This, as I said, is a horn of plenty; each page of the book, from beginning to end, contains a wealth of scientific and humanistic anecdotes that (I hope) I will remember and be thinking about for a long time. From the chimpanzees in Tanzania who were observed to routinely climb to the top of a ridge to watch the sunset, while holding hands (pg. 5), to the 2016 discovery that "plants may 'see' underground by channelling light from the surface all the way to the tips of their roots" (pg. 164), Henderson offers up an almost breathless array of awe-inspiring provocations to wonder.

It does, at times, become a bit too filling. The book can be slow-going, just because there is so much to unpick (that's an observation rather than a complaint), and there are so many interesting tangents that the broad chapter parameters – on 'light', 'life', 'the heart', 'the brain', and so on – often lack a polemical or journalistic force that they might have benefited from. Henderson's purpose for the book – "a better appreciation of both the things we wonder at and the nature of wonder itself" (pg. 3) – can often become lost to the reader, and the name-checking of 'wonder' after each long and intense ramble through the myriad discoveries of science often seem like attempts to wrestle back control of an expanding project. As a reading experience, the book is longer than its page count suggests.

This occasional lack of focus, and the sense that the book was bursting at its seams, prevented A New Map of Wonders from becoming a true favourite of mine, but in truth its genuine drawbacks are few. The environmental discussion towards the end, though worthy, was essentially a regurgitation of the new orthodoxy, at odds with the author's vivacity and originality elsewhere. Similarly, the bleak picture of the future painted in the final chapter – income inequality, climate change, automation, etc. – left me rather tired and depressed; an odd note on which to end a book about the wonders of life. Henderson also shows his political cards in this final chapter, trying to nudge the reader towards Islington-set luxury communism and denouncing Trump with the words of that well-known authority on politics, Zadie Smith (pp312-3). These objections are relative to personal taste, of course, but I for one don't like being nudged into political discussion in a science book, particularly when the author's casual dinner-party biases remain unexamined. I don't resent it, and sometimes I agree with it, but I'm just weary of every damn thing nowadays putting its two political cents into everything.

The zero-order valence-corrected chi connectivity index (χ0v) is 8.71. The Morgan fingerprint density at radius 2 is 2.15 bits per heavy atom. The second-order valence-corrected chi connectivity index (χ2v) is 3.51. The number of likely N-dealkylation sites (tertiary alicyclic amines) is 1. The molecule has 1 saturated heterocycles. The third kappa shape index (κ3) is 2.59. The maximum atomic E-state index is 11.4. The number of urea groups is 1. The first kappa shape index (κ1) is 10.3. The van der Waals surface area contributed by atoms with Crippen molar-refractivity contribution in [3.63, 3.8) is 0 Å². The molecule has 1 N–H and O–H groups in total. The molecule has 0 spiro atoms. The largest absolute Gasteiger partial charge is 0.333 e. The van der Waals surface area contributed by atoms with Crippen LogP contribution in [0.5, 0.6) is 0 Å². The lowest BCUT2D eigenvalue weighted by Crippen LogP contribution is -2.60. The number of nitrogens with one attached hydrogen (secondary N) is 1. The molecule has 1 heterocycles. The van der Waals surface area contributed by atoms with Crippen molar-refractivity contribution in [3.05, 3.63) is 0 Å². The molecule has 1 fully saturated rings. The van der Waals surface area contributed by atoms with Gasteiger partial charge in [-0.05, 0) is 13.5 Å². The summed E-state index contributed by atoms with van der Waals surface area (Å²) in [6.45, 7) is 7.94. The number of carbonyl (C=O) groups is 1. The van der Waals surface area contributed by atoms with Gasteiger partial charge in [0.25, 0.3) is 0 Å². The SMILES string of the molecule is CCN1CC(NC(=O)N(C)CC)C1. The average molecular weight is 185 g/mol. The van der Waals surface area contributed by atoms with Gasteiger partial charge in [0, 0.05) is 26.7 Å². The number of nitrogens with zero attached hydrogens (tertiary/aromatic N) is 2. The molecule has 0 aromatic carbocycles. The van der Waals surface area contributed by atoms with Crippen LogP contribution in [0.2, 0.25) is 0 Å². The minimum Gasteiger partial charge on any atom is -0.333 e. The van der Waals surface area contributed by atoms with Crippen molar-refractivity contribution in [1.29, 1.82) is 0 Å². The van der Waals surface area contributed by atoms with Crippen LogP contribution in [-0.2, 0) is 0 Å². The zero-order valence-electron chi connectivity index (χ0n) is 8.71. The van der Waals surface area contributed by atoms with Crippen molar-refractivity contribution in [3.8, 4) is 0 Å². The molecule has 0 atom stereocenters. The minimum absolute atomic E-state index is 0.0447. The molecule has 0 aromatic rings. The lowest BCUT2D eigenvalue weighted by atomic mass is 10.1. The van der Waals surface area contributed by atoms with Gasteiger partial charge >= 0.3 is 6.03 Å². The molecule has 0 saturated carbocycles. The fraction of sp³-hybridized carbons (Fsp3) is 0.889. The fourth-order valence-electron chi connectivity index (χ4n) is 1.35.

As for more objective flaws, Henderson occasionally delivers some eccentric word choices – 'kludge' and 'staggeringlier', for example. Apropos of nothing, we get the line "I reflect on a political and economic system that squcks our thrugs till all we can whupple is geep" (pg. 14), which I can only assume was included in order to win a bet. The plethora of quotations in the margins of the book derail as often as they illuminate, and have the further effect of shrinking the area for the main text. Between the small size and the frequently grey font, the book is – physically, for the eyes – taxing to read.

For the other flaws I mentioned above, such as the tangents and the rambles, the slow pace and density of the book, they are ones the reader comes to enjoy, such is the cornucopic charm of the book. Henderson's New Map might not be very useful for orienting yourself or for getting clear and accurate directions, but there is a joy in being lost, in finding new things by happenstance, new connections that you didn't expect, and this the book provides.

"… there is another dimension to what I would like to see as 'true' wonder, and that is strong cognitive engagement – an intensity of thought as well as feeling…" (pg. 216)
… (mais)
1 vote
MikeFutcher | 2 outras críticas | Apr 14, 2021 |